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“AirHopper” Malware Uses Radio Signals to Steal Data from Isolated Computers

Bypassing Air Gap Security

Bypassing Air Gap Security: Malware Uses Radio Frequencies to Steal Data from Isolated Computers 

Bypassing Air Gap Security

Bypassing Air Gap Security: Malware Uses Radio Frequencies to Steal Data from Isolated Computers 

A proof-of-concept malware developed by researchers at the Ben Gurion University in Israel shows that an attacker can transmit sensitive information from isolated computers to nearby mobile phones by using radio signals.

Numerous organizations have resorted to what is known as “air gapping” to secure their most sensitive information. This security method can be efficient because the protected devices are isolated from the Internet, which makes them difficult to compromise.

Getting a piece of malware onto isolated computers can be done in various ways, including with removable drives, such as in the case of Stuxnet, and outsourced software or hardware components.  However, the more difficult part is getting that piece of malware to remotely transmit sensitive data from the infected computer.

The researchers have demonstrated that data exfiltration from an isolated device is possible via radio signals captured by a mobile device. The proof-of-concept malware they have created, dubbed “AirHopper,” uses the infected computer’s graphics card to emit electromagnetic signals to a nearby mobile phone that’s set up to capture the data.

“With appropriate software, compatible radio signals can be produced by a compromised computer, utilizing the electromagnetic radiation associated with the video display adapter. This combination, of a transmitter with a widely used mobile receiver, creates a potential covert channel that is not being monitored by ordinary security instrumentation,” the experts wrote in a paper published on Wednesday.

The attack has four main steps: getting the piece of malware onto the isolated computer, installing malicious code on one or more mobile phones, setting up a command and control (C&C) channel with the infected mobile device, and transmitting signals emanated by the isolated computer back to the attacker.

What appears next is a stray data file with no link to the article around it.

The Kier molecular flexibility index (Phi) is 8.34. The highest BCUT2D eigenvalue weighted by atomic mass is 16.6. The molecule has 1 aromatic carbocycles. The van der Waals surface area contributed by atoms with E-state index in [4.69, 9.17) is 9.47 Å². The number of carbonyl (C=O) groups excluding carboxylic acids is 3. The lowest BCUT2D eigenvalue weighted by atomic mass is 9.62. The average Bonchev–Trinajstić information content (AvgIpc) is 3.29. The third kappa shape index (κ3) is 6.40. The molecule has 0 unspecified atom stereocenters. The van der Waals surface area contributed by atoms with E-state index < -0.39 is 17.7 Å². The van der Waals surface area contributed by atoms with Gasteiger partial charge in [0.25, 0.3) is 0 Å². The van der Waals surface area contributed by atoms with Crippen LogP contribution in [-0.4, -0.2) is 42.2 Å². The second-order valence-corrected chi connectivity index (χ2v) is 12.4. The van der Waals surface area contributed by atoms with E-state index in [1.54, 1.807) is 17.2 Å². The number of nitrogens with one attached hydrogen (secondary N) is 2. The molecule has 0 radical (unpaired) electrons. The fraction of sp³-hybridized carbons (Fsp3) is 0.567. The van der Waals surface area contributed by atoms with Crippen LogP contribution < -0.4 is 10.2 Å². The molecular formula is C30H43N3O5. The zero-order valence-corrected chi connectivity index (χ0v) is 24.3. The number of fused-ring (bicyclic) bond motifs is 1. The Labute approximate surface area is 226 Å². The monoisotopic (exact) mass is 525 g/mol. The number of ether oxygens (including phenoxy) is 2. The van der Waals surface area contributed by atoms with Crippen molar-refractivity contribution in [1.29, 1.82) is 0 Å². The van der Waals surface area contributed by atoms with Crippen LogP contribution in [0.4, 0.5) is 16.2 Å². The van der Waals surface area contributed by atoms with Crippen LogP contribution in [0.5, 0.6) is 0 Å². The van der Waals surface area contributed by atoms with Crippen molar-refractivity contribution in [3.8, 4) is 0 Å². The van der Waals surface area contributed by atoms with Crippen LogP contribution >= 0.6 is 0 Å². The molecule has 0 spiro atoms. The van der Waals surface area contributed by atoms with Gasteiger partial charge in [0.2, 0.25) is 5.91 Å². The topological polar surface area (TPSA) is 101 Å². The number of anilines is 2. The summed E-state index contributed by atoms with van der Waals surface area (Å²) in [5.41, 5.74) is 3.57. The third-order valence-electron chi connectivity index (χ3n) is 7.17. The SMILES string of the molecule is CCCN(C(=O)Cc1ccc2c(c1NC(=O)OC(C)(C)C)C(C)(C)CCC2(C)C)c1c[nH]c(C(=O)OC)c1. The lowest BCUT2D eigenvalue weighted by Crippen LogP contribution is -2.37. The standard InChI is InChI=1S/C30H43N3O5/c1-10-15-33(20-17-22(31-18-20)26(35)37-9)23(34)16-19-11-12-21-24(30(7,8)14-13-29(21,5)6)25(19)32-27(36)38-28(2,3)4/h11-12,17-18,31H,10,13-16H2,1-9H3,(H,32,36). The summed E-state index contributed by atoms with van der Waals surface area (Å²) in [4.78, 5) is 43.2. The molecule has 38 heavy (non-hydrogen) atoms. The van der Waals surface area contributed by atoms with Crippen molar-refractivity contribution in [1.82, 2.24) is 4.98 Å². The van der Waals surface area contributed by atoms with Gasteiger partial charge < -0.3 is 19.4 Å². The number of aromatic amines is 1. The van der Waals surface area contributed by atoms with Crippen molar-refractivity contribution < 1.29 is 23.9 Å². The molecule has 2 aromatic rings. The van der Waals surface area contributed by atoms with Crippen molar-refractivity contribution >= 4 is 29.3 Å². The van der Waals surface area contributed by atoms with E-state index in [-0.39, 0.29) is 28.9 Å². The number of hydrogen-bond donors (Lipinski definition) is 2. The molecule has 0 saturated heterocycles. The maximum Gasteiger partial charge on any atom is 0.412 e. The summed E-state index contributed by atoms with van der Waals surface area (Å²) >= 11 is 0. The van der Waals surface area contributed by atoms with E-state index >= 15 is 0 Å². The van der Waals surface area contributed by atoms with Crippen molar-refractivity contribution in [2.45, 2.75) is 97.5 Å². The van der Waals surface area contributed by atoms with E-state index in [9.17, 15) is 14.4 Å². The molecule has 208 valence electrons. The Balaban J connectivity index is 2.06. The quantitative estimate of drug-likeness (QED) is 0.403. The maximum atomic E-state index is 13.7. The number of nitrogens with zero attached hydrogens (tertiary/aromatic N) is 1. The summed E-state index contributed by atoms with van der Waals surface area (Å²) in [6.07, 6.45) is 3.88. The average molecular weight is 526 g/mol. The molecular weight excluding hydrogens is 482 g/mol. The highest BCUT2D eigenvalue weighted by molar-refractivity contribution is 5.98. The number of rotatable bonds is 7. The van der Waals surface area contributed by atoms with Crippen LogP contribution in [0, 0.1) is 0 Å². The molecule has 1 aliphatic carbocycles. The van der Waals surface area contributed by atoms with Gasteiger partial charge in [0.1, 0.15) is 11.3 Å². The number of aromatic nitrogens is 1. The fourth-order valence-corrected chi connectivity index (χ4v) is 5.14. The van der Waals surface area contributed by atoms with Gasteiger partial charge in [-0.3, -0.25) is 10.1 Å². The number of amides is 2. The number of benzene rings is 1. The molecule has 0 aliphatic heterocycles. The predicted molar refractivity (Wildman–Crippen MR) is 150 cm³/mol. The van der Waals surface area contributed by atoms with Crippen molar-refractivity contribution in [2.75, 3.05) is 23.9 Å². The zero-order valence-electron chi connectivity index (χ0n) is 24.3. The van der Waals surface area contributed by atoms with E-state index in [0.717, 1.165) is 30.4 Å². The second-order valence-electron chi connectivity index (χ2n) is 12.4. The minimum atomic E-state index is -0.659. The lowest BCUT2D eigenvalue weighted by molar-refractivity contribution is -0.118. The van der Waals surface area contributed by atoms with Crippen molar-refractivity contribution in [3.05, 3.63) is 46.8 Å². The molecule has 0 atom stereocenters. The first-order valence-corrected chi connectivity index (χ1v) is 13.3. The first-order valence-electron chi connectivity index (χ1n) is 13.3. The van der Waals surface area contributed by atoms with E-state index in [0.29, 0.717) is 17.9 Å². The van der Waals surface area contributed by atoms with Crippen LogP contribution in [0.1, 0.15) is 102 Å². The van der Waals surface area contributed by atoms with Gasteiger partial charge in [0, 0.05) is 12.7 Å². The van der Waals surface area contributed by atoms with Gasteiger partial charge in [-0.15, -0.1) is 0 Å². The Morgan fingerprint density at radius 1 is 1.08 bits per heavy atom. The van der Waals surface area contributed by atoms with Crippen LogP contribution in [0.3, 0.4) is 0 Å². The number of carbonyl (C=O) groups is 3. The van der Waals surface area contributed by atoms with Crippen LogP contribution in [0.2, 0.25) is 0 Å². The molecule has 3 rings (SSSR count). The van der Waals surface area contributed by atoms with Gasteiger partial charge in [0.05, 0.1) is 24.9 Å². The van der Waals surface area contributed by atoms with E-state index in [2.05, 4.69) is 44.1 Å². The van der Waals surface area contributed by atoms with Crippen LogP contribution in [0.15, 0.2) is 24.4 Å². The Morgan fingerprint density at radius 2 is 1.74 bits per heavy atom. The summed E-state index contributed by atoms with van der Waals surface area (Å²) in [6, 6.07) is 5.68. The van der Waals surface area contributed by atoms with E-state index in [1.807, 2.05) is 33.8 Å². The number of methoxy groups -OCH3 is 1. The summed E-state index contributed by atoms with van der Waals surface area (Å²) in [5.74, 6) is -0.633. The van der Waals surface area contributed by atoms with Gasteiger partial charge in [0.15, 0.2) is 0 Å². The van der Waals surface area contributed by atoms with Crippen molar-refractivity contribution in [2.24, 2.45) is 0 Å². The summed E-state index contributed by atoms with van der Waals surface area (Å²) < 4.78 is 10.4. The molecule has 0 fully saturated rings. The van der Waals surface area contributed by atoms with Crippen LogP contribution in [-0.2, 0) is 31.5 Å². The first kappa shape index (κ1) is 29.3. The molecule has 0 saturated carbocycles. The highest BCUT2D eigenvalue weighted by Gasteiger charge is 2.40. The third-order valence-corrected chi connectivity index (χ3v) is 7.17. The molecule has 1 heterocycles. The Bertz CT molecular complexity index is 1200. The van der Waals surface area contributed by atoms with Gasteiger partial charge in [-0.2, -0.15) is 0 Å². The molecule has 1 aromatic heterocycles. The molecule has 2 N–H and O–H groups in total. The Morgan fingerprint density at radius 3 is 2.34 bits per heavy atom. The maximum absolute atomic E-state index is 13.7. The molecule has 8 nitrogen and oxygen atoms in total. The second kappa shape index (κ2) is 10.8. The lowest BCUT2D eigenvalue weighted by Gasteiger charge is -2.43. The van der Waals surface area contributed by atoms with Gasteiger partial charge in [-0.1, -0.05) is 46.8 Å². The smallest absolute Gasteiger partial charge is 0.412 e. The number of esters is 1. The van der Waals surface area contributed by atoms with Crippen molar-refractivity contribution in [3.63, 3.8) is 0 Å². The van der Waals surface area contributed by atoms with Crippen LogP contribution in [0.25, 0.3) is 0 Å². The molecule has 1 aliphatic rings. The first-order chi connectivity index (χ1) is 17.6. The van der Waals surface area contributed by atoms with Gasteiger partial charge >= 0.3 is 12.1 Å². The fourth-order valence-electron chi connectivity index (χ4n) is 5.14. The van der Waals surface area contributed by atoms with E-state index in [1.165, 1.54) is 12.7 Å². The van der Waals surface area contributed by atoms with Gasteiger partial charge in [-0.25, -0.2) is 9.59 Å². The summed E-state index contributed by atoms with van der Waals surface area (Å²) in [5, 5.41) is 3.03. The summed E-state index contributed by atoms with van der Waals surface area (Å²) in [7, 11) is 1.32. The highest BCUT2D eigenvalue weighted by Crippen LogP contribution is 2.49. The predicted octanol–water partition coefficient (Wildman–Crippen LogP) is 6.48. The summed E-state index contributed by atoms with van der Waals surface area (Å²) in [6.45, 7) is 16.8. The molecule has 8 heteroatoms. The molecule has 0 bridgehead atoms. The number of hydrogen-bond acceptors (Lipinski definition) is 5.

The malware that’s installed on the mobile phone uses the device’s FM radio receiver to pick up signals, which have been modulated with sensitive information, sent by the malware on the isolated computer through the monitor’s cable. Once the data is sent to the phone, it can be forwarded to the attackers via the Internet or SMS messages.

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With more and more organizations adopting bring-your-own-device (BYOD), personal mobile devices, which are relatively easy to infect with malware, are often carried in and out of the physical perimeter, making such an attack highly plausible.

Experiments conducted with AirHopper have shown that data can be transmitted from the physically isolated device to a mobile phone on a distance of up to 7 meters (23 feet) at 13-60 Bytes per second, which researchers say is enough to steal a secret password.

“The chain of attack is rather complicated, but is not beyond the level of skill and effort employed in modern Advanced Persistent Threats (APTs),” the paper (PDF) said.

Using light to bypass air gap security

At the recent Black Hat security conference in Amsterdam, Adi Shamir, professor of Applied Mathematics at the Weizmann Institute of Science and one of the inventors of the RSA algorithm, presented a different technique that can be used to bypass air gap security. He showed that an attacker can transmit data to an isolated computer by flashing a laser at the scanner lid of a multifunctional printer that’s connected to the targeted device.

This type of attack can work on long distances; it has been tested for up to 0.7 miles by researchers.

Shamir, who worked on this project with some of the Ben Gurion University researchers who developed the AirHopper malware, also demonstrated that the light from the same printer’s scanner can be used to transmit data from the isolated computer to a receiver. In their experiments, the researchers placed a drone at the window of the office in which the printer was located to capture the data. 

 Additional details on the AirHopper malware are available in the research paper. A video demonstrating how the attack works has also been published.

Written By

Eduard Kovacs (@EduardKovacs) is a managing editor at SecurityWeek. He worked as a high school IT teacher for two years before starting a career in journalism as Softpedia’s security news reporter. Eduard holds a bachelor’s degree in industrial informatics and a master’s degree in computer techniques applied in electrical engineering.

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